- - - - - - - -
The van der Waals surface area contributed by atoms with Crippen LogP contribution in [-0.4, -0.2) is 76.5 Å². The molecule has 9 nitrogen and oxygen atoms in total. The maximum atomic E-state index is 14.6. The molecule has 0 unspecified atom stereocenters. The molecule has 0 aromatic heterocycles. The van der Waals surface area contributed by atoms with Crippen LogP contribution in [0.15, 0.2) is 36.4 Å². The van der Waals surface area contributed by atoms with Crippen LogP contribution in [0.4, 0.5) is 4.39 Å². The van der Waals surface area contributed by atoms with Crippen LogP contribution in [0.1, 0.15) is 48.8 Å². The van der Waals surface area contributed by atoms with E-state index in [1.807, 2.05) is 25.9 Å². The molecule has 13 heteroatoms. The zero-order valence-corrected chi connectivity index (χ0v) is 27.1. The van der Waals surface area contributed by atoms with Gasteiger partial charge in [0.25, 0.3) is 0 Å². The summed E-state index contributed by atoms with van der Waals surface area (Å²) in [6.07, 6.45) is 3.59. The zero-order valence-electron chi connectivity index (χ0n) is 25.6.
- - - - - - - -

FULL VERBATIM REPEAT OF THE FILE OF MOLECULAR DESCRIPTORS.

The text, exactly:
The van der Waals surface area contributed by atoms with Crippen LogP contribution in [-0.4, -0.2) is 76.5 Å². The molecule has 9 nitrogen and oxygen atoms in total. The maximum atomic E-state index is 14.6. The molecule has 0 unspecified atom stereocenters. The molecule has 0 aromatic heterocycles. The van der Waals surface area contributed by atoms with Crippen LogP contribution in [0.15, 0.2) is 36.4 Å². The van der Waals surface area contributed by atoms with Crippen LogP contribution in [0.4, 0.5) is 4.39 Å². The van der Waals surface area contributed by atoms with Crippen LogP contribution in [0.1, 0.15) is 48.8 Å². The van der Waals surface area contributed by atoms with E-state index in [1.807, 2.05) is 25.9 Å². The molecule has 13 heteroatoms. The zero-order valence-corrected chi connectivity index (χ0v) is 27.1. The van der Waals surface area contributed by atoms with Gasteiger partial charge in [0.25, 0.3) is 0 Å². The summed E-state index contributed by atoms with van der Waals surface area (Å²) in [6.07, 6.45) is 3.59. The zero-order valence-electron chi connectivity index (χ0n) is 25.6.